Lesson 24 official topic

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Thanks for a great lesson, there is a lot to digest in this one, I think it might take me a while but great to see it all coming together


There is one downside to using einops and torch.einsum. They’ve historically had performance issues compared to using the transpose method.

Out of the box using einops with PyTorch 2.0 and torch.compile will also decrease performance, since torch._dynamo doesn’t recognize einops code as traceable. This will cause a break in the model’s compiled graph kicking computation for rearrange back to the slower eager mode. This may be fixed in future PyTorch versions.

There is a workaround using torch._dynamo.allow_in_graph which I have reproduced from chilli in the EleutherAI discord:

from einops import rearrange
from torch._dynamo import allow_in_graph


This will tell dynamo that rearrange is traceable, allowing PyTorch to compile rearrange into the model graph. I believe this will work for most, if not all, einops methods.

allow_in_graph is not required for torch.einsum since dynamo is aware of it.


I noticed that we have an imports.py in the miniai folder. Is this manually created or was it autogenerated by nbdev. I am not so familiar with nbdev and in my own version of the repro have been avoiding manually changing things in this folder.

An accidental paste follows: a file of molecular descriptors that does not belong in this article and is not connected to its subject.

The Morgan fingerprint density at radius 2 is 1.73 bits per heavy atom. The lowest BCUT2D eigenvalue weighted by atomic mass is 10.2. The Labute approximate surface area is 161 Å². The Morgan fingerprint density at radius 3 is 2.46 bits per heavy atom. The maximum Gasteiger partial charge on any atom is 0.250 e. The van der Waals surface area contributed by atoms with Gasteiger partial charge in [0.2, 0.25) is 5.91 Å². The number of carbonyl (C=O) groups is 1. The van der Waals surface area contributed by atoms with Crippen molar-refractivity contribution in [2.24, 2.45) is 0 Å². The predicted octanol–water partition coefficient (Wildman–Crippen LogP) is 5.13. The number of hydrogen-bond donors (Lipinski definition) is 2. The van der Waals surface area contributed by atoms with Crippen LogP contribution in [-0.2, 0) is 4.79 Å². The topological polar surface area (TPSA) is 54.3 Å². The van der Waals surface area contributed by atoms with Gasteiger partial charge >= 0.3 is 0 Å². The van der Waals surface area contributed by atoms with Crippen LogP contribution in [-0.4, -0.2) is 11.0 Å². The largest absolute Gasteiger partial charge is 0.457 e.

I manually created imports.py

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FYI, there was an error in this video (h/t @ste for spotting) where I accidentally drew the heads in multi-headed attention on the wrong axis of the matrix. I’ve uploaded a new video where I’ve added some text to explain this now.


@jeremy btw the video embedded in Practical Deep Learning for Coders - 24: Attention & transformers doesn’t work. My guess is that the embedded link is wrong, currently it is:


it should be

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Update on rearrange and torch.compile:

einops 0.6.1 added torch.compile support. If you use an einops layer (Rearrange) it will work out of the box. If you use an einops function (rearrange) as Jeremy does in the lesson, then you still need to register the function to prevent it from breaking the graph. However, einops now has a function to do this automatically:

from einops._torch_specific import allow_ops_in_compiled_graph

For anyone that got this error: ImportError: cannot import name ‘AttentionBlock’ from ‘diffusers.models.attention’

Apparently AttentionBlock has been replaced by just Attention source

try this: from diffusers.models.attention import Attention as AttentionBlock

But the results won’t be the same because they seem to have changed how the class works.


Thanks for another great lesson!

I’m a little confused by the timestep embeddings. What motivates them? What Is the advantage of supplying them to the model instead of , for example, simply supplying the alphabar/t/some other scalar which indicates where on the noising schedule we are?

My best guess is that we want to pass as rich a representation of the degree of noise as possible to give the MLP that takes in the timestep embeddings the opportunity to learn something useful. I’m guessing the approach we implemented in this notebook of exponentiating/scaling and then applying sine/cosine is fairly arbitrary and we could come up with a bunch of similar approaches.